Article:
Friday, May 04, 2007
Mohler on Mormonism
Dr. Albert Mohler has posted his contribution to the current OnFaith internet discussion: "After 175 years of existence, is Mormonism entering the mainstream of American religious life or are people still suspicious of it?"

His response: "Evangelicals, Mormons on Same Side of Cultural Divide." Here is an excerpt:

Mormonism holds that God is an exalted man, with a physical body. Christianity teaches that God is Spirit. Mormonism denies the historic Christian understandings of the Trinity, the person and work of Christ, and the doctrine of salvation. Christianity promises salvation through Christ's atonement and the sinner's justification by faith. Mormonism promises deification. Christianity calls for personal faith in Jesus Christ. Mormonism calls for obedience to its own teachings as the path to exaltation. Mormonism replaces belief in the sole authority of the Bible with other writings, including the Book of Mormon. This list is only a brief summary of the vast chasm that separates Christianity from Mormonism. Put simply, Mormonism is not just another form of Christianity. It is a rejection of historic Christianity.

That is a theological summary, but there is a sociological dimension as well. From that perspective, Mormonism can certainly claim to have achieved a comfort level in contemporary American culture -- especially in what might be called "Middle America." Most Americans would feel quite comfortable with Mormon neighbors. The Mormon effort to identify with American culture has been stunningly successful, and the movement's idealization and inculcation of family values has won it the admiration of millions of Americans -- including many evangelical Christians. The convergence of Mormon and evangelical Christian concerns on a host of cultural, moral, and political issues is no accident. The preservation and conservation of the family is a prime concern of both groups.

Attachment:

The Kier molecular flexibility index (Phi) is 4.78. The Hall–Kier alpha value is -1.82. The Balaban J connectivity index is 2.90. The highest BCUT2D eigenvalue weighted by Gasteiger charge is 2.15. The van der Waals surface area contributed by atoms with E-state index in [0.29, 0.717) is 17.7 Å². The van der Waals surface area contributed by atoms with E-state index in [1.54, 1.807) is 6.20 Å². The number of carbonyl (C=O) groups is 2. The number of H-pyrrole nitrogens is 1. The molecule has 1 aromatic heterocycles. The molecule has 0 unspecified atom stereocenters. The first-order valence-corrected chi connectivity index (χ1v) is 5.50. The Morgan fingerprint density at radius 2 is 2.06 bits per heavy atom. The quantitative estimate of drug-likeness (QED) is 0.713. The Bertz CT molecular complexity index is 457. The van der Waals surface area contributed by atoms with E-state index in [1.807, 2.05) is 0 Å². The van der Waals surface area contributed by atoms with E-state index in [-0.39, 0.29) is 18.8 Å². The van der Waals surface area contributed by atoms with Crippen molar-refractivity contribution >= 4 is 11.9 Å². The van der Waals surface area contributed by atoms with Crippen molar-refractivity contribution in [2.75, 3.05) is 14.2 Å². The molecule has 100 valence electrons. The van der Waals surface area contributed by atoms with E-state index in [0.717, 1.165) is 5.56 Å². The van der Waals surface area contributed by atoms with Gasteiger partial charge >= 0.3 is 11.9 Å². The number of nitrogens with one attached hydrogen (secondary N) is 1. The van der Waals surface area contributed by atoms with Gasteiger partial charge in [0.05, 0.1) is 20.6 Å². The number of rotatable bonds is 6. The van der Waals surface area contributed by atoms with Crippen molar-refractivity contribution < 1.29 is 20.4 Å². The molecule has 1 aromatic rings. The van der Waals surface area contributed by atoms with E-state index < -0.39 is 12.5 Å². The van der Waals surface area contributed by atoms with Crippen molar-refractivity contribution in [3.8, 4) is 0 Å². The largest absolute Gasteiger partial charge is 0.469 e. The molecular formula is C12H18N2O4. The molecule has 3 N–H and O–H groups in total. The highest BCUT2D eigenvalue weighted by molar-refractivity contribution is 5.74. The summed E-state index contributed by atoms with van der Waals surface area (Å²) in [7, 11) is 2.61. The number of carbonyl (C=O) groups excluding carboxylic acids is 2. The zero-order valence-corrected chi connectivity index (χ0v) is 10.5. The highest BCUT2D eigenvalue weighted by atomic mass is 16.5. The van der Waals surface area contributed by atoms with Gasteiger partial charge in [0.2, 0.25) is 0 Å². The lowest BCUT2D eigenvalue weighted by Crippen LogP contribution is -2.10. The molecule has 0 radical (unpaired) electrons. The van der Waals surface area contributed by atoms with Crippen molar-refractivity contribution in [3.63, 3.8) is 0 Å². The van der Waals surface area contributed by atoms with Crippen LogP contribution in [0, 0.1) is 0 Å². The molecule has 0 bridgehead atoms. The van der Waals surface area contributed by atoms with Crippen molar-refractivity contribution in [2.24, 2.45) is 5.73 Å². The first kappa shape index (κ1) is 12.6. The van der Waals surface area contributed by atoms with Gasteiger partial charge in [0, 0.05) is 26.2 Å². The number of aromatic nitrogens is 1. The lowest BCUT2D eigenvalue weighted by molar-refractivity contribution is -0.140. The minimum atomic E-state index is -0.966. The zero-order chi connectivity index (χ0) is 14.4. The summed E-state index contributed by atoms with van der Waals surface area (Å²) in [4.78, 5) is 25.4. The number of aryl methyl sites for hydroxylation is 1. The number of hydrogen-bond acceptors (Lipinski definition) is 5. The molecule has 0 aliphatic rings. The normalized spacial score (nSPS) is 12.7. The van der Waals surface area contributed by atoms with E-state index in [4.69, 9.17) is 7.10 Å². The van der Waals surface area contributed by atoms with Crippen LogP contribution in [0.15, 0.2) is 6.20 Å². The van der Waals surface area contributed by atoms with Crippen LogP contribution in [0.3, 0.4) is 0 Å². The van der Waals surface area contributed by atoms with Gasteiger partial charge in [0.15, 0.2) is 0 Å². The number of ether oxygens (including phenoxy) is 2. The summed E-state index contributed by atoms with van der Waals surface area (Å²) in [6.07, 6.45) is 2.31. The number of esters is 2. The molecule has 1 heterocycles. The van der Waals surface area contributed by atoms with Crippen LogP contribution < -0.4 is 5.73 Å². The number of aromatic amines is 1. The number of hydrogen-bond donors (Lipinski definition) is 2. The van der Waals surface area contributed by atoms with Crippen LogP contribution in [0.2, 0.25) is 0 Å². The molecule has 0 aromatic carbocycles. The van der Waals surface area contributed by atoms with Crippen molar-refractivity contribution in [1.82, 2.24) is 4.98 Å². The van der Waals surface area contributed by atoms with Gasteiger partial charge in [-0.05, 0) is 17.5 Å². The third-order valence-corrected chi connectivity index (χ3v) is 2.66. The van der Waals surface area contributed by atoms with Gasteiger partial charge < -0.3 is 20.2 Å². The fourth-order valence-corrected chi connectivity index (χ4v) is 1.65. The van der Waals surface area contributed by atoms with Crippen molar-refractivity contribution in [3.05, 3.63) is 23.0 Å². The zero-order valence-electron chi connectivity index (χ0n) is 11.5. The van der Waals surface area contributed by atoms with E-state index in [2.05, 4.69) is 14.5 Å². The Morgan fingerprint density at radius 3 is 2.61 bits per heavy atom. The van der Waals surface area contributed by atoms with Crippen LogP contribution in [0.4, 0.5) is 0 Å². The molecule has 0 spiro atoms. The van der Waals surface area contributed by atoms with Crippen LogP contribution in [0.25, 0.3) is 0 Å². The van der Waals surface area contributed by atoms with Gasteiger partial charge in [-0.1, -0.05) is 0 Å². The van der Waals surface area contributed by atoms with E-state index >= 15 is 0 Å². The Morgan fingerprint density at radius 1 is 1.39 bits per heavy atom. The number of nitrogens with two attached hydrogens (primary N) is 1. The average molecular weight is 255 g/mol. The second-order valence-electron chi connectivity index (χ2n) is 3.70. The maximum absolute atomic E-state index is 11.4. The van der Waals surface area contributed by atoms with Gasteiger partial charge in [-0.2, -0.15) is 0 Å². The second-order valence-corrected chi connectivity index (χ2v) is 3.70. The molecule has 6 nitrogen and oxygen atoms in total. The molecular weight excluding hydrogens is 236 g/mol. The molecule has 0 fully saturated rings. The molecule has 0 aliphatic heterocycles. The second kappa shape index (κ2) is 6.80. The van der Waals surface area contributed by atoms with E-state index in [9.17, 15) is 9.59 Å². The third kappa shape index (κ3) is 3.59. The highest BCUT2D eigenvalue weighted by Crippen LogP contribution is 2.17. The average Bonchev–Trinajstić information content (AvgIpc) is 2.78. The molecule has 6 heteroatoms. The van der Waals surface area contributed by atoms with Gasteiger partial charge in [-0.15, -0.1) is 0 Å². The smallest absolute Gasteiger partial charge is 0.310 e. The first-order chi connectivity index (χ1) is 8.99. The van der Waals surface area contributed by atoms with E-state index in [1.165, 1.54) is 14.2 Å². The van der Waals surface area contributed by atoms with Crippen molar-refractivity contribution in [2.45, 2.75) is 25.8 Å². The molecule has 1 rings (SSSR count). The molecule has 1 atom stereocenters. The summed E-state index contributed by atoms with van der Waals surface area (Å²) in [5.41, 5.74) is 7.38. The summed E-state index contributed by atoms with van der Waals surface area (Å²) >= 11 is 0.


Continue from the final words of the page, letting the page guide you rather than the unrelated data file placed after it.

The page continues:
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posted at 11:45 AM  
Comments (5)


5 Comments:
At 5:34 PM, Blogger Juloyes said...

Living among lots of LDS folks, I can't thank you enough for your posts dealing with mormonism. Using the same language but with different meanings can make things difficult when talking to them. I appreciate Dr. Mohler's succint treatment of the differences between these two religions. THANKS!

 
At 9:21 PM, Blogger Arthur Sido said...

Dr. Mohler, as always, cut to the chase about the nature of mormonism. The "discussions" going on below his piece are instructive, at least from the standpoint of examining mormon apologetic tactics. I have just started to watch the PBS series, it seems pretty well done and even handed so far, which is no doubt what raises so many mormon hackles!

 
At 12:28 PM, Blogger Jacob Douvier said...

Maybe it was Russell Kirk, but someone pointed out that conservatives should take advantage of whatever alliances they can make. There were many humanists (scholars of the humanities) in the early twentieth century who were writing against the rise of modernity, and while they were not Christians, many of them were friends and allies of the Christian humanists (such as C.S. Lewis).

I am curious to know how much of a difference an Evangelical-Mormon alliance on moral issues would be from the Christian-Deist cooperation that we saw at the founding of America?

Honestly, I'm not sure what to make of this and probably have more questions than solutions!

 
At 8:13 PM, Anonymous Anonymous said...

I was reading mohler's post and thought of you. Of course, you have already linked to it here...I was wondering if you had read any of the comments. I think they could use you over there...or are you "A Former Mormon"? Anyway...interesting stuff

 
At 10:51 AM, Blogger John said...

Anonymous,

While I would love to interact with others on Mohler's comments, I am simply far too busy at the moment. I'm sure that you understand.

 

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